They don’t appear on screen, but what seems to be their personal archives are part of the film’s material. How was that developed? And what about the drawings? 

It’s not the inmates’ personal archives that make up the film’s material, it’s their drawings, their work during the workshops. 

It’s a very important aspect for me – in the film, we see their hands and eyes appear, literally, through the drawings they’ve done of these parts of their bodies. But their hands and eyes emerge mostly through the images they’ve created, through the traits, the stylistic and thematic choices, the colours. And then there was a ‘styling’ session organised with an Italian designer. I attended the session, I retouched the photos and used their silhouettes: that’s what makes the film strange and comic, the fleeting reality of their bodies as models, another form of masquerade, and body parts they’d drawn themselves. 

Although I’d directed this experiment and the resulting film, the material for Adoration is the result of the fruit of the workshop attendees’ hands and visions. And I’d like to stress the word you used at first, material, because it seems to suggest being rooted in the materiality of lives and experiences, a rootedness that, I hope, emerges in the film. 

It’s difficult to talk briefly about the way the images were created. Each inmate has a different approach to drawing, ease or ‘artist’s block’, the desire to draw independently or the need to be guided… In my workshops, I make suggestions; I also share references, but I leave room for a lot of freedom of expression and I try to accompany the tendencies that emerge spontaneously. 

From the narrative right up to the final atmosphere somewhere between karaoke and carnival, the film’s movement seems above all to be a liberating gesture that thumbs its nose at you. Why was this important to all of you? To them? To you personally?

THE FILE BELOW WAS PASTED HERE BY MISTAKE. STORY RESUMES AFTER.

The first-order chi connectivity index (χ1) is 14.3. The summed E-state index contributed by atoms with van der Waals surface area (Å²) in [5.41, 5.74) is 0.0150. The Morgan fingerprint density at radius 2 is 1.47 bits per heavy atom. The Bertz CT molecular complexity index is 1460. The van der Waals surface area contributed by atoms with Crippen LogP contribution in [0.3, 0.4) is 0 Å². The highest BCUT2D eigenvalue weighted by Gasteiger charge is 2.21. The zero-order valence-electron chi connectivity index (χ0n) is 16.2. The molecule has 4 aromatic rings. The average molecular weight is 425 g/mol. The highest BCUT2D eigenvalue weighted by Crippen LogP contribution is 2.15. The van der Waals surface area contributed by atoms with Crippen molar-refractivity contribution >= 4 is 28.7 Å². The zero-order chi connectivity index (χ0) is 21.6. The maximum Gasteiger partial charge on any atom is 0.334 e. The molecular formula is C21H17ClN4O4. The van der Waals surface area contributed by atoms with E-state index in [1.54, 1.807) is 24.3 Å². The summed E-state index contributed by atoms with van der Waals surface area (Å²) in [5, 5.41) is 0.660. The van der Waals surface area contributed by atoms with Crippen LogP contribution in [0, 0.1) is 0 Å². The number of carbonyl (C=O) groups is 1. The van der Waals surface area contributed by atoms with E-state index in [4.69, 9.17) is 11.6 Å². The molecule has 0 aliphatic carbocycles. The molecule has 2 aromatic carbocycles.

With regard to the work on the Casa di Reclusione Femminile della Giudecca, as I said, it was the perfect coming together – the carnival, the parody, the performative play of power roles in society came to me through Christine Scippa Bhasin’s historical reconstructions. This research led me to discover that, centuries ago, theatre was used as a means for liberation and subversion by the Convertite de la Giudecca nuns. Scippa Bhasin talks of “theatrical transgressions”, a concept that became fundamental for me. 

So the carnival dimension was already there, trapped in the Venetian walls of this place! And it was a way to tell the story of the Convertites in Adoration in a deconsecrated and liberating way.

Producing this film radically changed my relationship with life; I can’t really put it into words. The fact is that since then I’ve had a real and extremely privileged existence in this prison, and it’s been a source of deep and unexplained joy. I call it the miracle of the Convertites! 

  • Black Narcissus tells the story of Anglican nuns sent to the Himalayan palace of an Indian general to set up a convent, hospital and school there. This palace, located on a steep, windy mountain, used to house the Indian general’s harem, and troubles the nuns’ tranquillity. 

* Scippa Bhasin, Christine, “Prostitute, Nuns, Actresses: Breaking the convent wall in Seventeenth-Century Venice”, in Theatre Journal, John Hopkins University Press, March 2014.


  • Flash Competition

Technical sheet

Italy, Norway, Netherlands / 2023 / 9’

Original version: Italian
Subtitles: English
Script: Pauline Curnier Jardin
Photography: Pauline Curnier Jardin
Editing: Benni Atria
Sound: Antonio Giannantonio

Production: Studio Pauline Curnier Jardin (Studio PCJ)
Contact: Pauline Curnier